Please note: This master’s thesis presentation will be given online.
Neil Budnarain, Master’s candidate
David R. Cheriton School of Computer Science
Supervisor: Professor Jesse Hoey
In Artificial Intelligence (AI) one of the technological goals is to build intelligent systems that not only performs human level tasks efficiently, but can also simulate and exhibit human-like behaviour. As the emphasis of systems is often placed on fulfilling functional requirements, AI systems are only intelligent at a machine level. Affective computing, addresses this by developing AI that can recognize, understand and express emotion.
In this work, we study the effects and humanness of emotionally cognizant AI agents within the context of the prisoner’s dilemma. We leverage machine learning techniques and deep learning models in devising algorithms to map dimensional models of emotion to facial expressions for virtual human displays. Additionally, we utilize distributed representations for words to design a method for constructing affective utterances for a virtual agent in the prisoner’s dilemma. We experimentally demonstrate that our methods for affective facial expression and utterance construction can be successfully used in AI applications with virtual humans. Thus, we design and build a prisoner’s dilemma game application including the integration of a virtual human. We conduct two experiments to study and evaluate humanness of various agents in the prisoner’s dilemma game. We demonstrate the effectiveness of our facial expression and utterance methods and show that an appraisal-based theoretic agent is perceived to be more human-like than baseline models.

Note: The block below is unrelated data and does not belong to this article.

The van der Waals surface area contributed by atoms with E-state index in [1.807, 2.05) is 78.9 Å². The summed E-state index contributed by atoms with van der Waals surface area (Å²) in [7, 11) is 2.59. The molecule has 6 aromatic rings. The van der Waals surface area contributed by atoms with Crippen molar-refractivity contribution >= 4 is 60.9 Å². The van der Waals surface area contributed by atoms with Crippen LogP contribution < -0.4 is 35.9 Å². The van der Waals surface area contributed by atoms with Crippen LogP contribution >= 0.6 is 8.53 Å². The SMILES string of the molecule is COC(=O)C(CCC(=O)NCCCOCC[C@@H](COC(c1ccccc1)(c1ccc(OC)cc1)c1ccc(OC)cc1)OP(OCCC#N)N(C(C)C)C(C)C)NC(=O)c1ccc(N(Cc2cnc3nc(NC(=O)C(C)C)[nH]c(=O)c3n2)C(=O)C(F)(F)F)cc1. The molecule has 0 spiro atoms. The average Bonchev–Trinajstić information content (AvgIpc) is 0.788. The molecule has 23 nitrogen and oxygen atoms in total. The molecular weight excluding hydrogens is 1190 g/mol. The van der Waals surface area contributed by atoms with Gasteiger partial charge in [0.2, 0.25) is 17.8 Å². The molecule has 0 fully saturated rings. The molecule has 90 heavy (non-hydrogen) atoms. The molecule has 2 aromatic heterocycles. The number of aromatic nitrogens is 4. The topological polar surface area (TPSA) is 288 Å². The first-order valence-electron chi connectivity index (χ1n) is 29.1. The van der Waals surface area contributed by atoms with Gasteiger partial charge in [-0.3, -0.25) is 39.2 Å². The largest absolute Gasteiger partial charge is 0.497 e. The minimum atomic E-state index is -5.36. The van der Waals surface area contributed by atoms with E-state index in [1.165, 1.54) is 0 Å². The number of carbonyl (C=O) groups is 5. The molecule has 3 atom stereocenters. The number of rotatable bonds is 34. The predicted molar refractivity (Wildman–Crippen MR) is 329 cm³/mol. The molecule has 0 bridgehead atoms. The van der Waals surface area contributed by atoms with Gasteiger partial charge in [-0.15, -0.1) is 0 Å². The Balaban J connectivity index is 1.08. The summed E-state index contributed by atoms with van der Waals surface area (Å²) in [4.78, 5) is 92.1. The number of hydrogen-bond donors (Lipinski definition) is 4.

To join this master’s thesis presentation on Zoom, please go to https://us04web.zoom.us/j/2459669646?pwd=QmphTkRDdXRaY2xBRVRMa2krU2Rydz09.
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